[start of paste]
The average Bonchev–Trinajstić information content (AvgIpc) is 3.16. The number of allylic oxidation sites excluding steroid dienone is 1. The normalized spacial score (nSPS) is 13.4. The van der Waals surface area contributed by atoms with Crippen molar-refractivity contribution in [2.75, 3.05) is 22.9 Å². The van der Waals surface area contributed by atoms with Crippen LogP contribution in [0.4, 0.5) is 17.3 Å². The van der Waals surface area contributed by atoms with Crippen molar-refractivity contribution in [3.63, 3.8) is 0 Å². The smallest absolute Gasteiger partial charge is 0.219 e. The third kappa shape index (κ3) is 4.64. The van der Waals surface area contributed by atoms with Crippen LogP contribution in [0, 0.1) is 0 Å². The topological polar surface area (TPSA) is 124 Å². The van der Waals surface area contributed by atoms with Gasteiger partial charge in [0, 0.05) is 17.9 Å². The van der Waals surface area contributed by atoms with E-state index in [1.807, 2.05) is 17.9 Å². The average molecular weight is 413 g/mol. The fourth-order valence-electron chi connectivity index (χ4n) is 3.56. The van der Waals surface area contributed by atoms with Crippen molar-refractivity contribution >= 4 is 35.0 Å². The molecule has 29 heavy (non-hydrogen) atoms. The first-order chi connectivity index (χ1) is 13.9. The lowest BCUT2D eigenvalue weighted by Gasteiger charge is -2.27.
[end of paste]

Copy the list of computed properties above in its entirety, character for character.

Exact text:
The average Bonchev–Trinajstić information content (AvgIpc) is 3.16. The number of allylic oxidation sites excluding steroid dienone is 1. The normalized spacial score (nSPS) is 13.4. The van der Waals surface area contributed by atoms with Crippen molar-refractivity contribution in [2.75, 3.05) is 22.9 Å². The van der Waals surface area contributed by atoms with Crippen LogP contribution in [0.4, 0.5) is 17.3 Å². The van der Waals surface area contributed by atoms with Crippen molar-refractivity contribution in [3.63, 3.8) is 0 Å². The smallest absolute Gasteiger partial charge is 0.219 e. The third kappa shape index (κ3) is 4.64. The van der Waals surface area contributed by atoms with Crippen LogP contribution in [0, 0.1) is 0 Å². The topological polar surface area (TPSA) is 124 Å². The van der Waals surface area contributed by atoms with Gasteiger partial charge in [0, 0.05) is 17.9 Å². The van der Waals surface area contributed by atoms with E-state index in [1.807, 2.05) is 17.9 Å². The average molecular weight is 413 g/mol. The fourth-order valence-electron chi connectivity index (χ4n) is 3.56. The van der Waals surface area contributed by atoms with Crippen molar-refractivity contribution >= 4 is 35.0 Å². The molecule has 29 heavy (non-hydrogen) atoms. The first-order chi connectivity index (χ1) is 13.9. The lowest BCUT2D eigenvalue weighted by Gasteiger charge is -2.27.